- For Immediate Release:
Today, the U.S. Food and Drug Administration granted marketing authorization to LetsGetChecked for the Simple 2 Test. This is the first diagnostic test for chlamydia and gonorrhea with at-home sample collection to be granted marketing authorization. Prior to today’s authorization, the only cleared tests for either condition were used with samples collected at the point of care, such as a doctor’s office. The Simple 2 Test is available over-the-counter (OTC) and is intended for use in adult patients ages 18 years and older. It is the first FDA-authorized test with at-home sample collection for any sexually-transmitted disease other than HIV.
“This authorization marks an important public health milestone, giving patients more information about their health from the privacy of their own home,” said Jeff Shuren, M.D., J.D., director of the FDA’s Center for Devices and Radiological Health. “We are eager to continue supporting greater consumer access to diagnostic tests, which helps further our goal of bringing more health care into the home.”
According to the Centers for Disease Control and Prevention’s Sexually Transmitted Infections Surveillance Report, chlamydia and gonorrhea are the first and second most common bacterial sexually transmitted infections (STI) in the United States, and the rate of these STIs is steadily increasing, with an estimated 1.6 million cases of chlamydia and more than 700,000 cases of gonorrhea, in 2021 alone. Typically, both infections can be easily treated, but if left untreated, both infections can cause serious health complications for patients, including infertility. Expanding the availability of STI testing can help patients get quicker results and access to the most appropriate treatment, ultimately helping to curb the rising rates of STIs.
The Simple 2 Test which uses vaginal swabs or urine specimens, as appropriate, can detect the presence of the bacteria Chlamydia trachomatis and Neisseria gonorrhoeae, which cause chlamydia and gonorrhea, respectively. The test is a direct-to-consumer test that can be purchased without a prescription. The user activates the collection kit online and fills out a health questionnaire for a health care provider to evaluate. The individual collects the specimen at home using the provided collection kit, which is then sent back to the designated laboratory for testing. Results are delivered online, with follow-up from a health care provider in cases of positive or invalid test results.
The Simple 2 Test includes the Simple 2 Home Collection Kits that were validated for use with the cleared Hologic Aptima 2 Combo Assay. The FDA also evaluated data from LetsGetChecked demonstrating lay users can safely use the kit and have a general understanding of the results and any necessary follow up actions and validated their home collection kits with the intended test.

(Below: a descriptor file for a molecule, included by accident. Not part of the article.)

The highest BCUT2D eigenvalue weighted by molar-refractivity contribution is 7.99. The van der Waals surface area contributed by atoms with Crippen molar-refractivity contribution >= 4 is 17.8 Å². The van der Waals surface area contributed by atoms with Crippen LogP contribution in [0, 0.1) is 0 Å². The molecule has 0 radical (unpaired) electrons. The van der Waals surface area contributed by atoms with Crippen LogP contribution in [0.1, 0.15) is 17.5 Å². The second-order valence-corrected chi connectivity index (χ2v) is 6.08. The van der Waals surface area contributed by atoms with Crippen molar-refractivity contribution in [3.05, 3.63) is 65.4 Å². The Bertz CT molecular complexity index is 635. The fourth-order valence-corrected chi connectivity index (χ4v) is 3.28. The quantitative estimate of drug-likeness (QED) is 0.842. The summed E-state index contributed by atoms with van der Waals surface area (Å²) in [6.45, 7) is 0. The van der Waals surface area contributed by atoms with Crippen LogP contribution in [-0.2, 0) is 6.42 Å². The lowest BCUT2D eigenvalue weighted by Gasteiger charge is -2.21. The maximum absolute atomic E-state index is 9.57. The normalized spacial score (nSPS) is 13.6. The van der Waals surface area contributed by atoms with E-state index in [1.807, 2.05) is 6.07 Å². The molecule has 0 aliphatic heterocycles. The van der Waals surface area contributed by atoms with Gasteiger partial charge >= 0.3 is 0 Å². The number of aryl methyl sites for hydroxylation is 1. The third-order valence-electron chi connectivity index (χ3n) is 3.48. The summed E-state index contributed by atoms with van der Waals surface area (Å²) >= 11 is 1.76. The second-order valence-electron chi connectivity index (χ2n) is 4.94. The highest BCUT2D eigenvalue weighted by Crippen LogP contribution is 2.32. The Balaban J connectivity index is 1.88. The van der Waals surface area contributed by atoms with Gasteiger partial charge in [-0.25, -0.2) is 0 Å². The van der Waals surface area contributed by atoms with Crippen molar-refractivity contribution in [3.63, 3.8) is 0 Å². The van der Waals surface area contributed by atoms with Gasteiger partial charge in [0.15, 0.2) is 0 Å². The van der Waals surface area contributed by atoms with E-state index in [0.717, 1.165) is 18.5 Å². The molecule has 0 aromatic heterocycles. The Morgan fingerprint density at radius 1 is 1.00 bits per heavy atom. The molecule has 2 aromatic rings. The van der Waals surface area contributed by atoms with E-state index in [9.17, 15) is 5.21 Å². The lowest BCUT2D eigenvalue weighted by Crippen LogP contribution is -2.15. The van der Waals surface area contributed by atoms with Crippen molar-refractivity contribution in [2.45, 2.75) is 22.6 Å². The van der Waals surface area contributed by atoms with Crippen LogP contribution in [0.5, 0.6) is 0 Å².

The risks associated with the test are mainly the possibility of false positive and false negative test results. False negative test results can result in delays to effective treatment, progression to disseminated disease, and spread of infection to other persons throughout your community. If exposed to a person with either gonorrhea or chlamydia, CDC guidelines indicate that you should be treated by a healthcare provider with antibiotics, regardless of the test result. False positive results could lead to an inappropriate diagnosis of, and unnecessary treatment for chlamydia and gonorrhea, respectively. This could lead to psychological distress, delay in receiving a correct diagnosis as well as the expense and risk for side effects from unnecessary treatment.
The FDA reviewed the Simple 2 Test under the FDA’s De Novo premarket review pathway, a regulatory pathway for low- to moderate-risk devices of a new type. Along with this De Novo authorization, the FDA is establishing special controls that define the requirements related to labeling and performance testing. When met, the special controls, in combination with general controls, provide a reasonable assurance of safety and effectiveness for tests of this type. This action creates a new regulatory classification, which means that subsequent devices of the same type with the same intended use may go through FDA’s 510(k) premarket process, whereby devices can obtain marketing authorization by demonstrating substantial equivalence to a predicate device, which may save a developer time and expense compared to other review pathways.
The FDA, an agency within the U.S. Department of Health and Human Services, protects the public health by assuring the safety, effectiveness, and security of human and veterinary drugs, vaccines and other biological products for human use, and medical devices. The agency also is responsible for the safety and security of our nation’s food supply, cosmetics, dietary supplements, radiation-emitting electronic products, and for regulating tobacco products.
- Jim McKinney